Magazine article Independent Banker


Magazine article Independent Banker


Article excerpt

ICBA Hot Ticket at Political Conventions

While the votes for the upcoming presidential election have yet to be cast, the verdict is in on ICBA's lobbying outreach at the Democratic and Republican national conventions-it's a success!

Joining forces with five other member organizations of the Home- ownership Alliance, ICBA hosted celebrations in Boston and New York this summer for members of the Senate and House of Representatives who support national housing and housing finance issues. At conventions marked by scores of events, ICBA's gatherings were one of the hottest tickets in town, attracting more than 1,600 guests including senators, congressmen, governors and candidates, among others.

In New York, guests interacted with lobbyists at Rockefeller Center, while in Boston they took in views of historic Boston Harbor. With homeownership-focused themes like "Welcome Home" and "The Key to the Future," ICBA addressed community bank contributions to the American dream of homeownership while discussing the regulatory burden that limits the ability to focus on community needs.

"Community banks are proud of the role they play in making the American dream of homeownership a reality for millions of Americans," said Camden R. Fine, president and CEO of ICBA. "ICBA, together with our co-sponsoring organizations, is proud to be a part of highlighting this message to the. lawmakers. We are thrilled at the attendance at our events and the very positive response we received from numerous members of Congress."

Among the notables in Boston were Sens. Paul Sarbanes (Md.), Jack Reed (R.I.), Bill Nelson (FIa.), Ron Wyden (Ore.), Kent Conrad (N. D.) and Tom Carper (Del.) and television host Greta Van Susteren. In New York, Sens. Bob Bennett (Utah), Jim Talent (Mo.), and Ted Stevens (Alaska), Reps. George Nethercutt (Wash.), Tim Murphy (Pa.), and Randy Neugebauer (Texas) and political pundit Charlie Cook made appearances.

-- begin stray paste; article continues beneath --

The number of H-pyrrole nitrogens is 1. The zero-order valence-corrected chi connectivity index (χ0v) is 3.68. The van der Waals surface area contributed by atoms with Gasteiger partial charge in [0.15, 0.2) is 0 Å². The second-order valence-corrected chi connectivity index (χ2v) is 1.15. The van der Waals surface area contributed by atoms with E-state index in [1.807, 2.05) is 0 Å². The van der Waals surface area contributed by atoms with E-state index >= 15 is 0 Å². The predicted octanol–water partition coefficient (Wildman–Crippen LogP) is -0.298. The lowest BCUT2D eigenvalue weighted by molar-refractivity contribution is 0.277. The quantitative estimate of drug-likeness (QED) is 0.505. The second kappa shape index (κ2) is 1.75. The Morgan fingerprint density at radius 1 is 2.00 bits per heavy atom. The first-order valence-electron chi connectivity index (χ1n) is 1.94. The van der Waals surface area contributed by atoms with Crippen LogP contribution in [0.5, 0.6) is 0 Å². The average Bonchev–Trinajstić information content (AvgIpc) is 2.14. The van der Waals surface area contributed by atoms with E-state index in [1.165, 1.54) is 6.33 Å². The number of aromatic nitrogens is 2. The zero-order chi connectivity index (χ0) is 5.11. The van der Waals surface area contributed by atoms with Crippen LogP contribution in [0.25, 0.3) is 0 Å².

Rewarding Trust with Loyalty

In the wake of recent corporate accounting scandals, most employees (70 percent) still believe their organization's leadership is extremely or moderately trustworthy, according to a poll released by the Wall Street Journal.

Only 11 percent of employees feel that their organization's leadership is not at all trustworthy, while 20 percent of employees rate their leaders as "mildly trustworthy."

"The best places to work create loyalty among employees," says Tony Lee, editor of the Wall Street Journal's Career Journal.

As hiring demand continues to improve, it's even more important for top company executives to maintain employee loyalty by demonstrating that they can be trusted to lead their companies through this period of new growth."

Savings for a Rainy Day

The U.S. Mint estimates $7 bil- lion in coins are effectively out of circulation because they are stored in coin jars and bu- reau drawers in people's homes. A company that makes coin counting machines estimates the average household has a stash of coins between $30 and $50.

National Community Bank Service Award Entries Sought

Do you want to shine the spotlight on your employees' community service efforts? Is your bank engaged in an outstanding community service project? Then ICBA wants to hear from you. …

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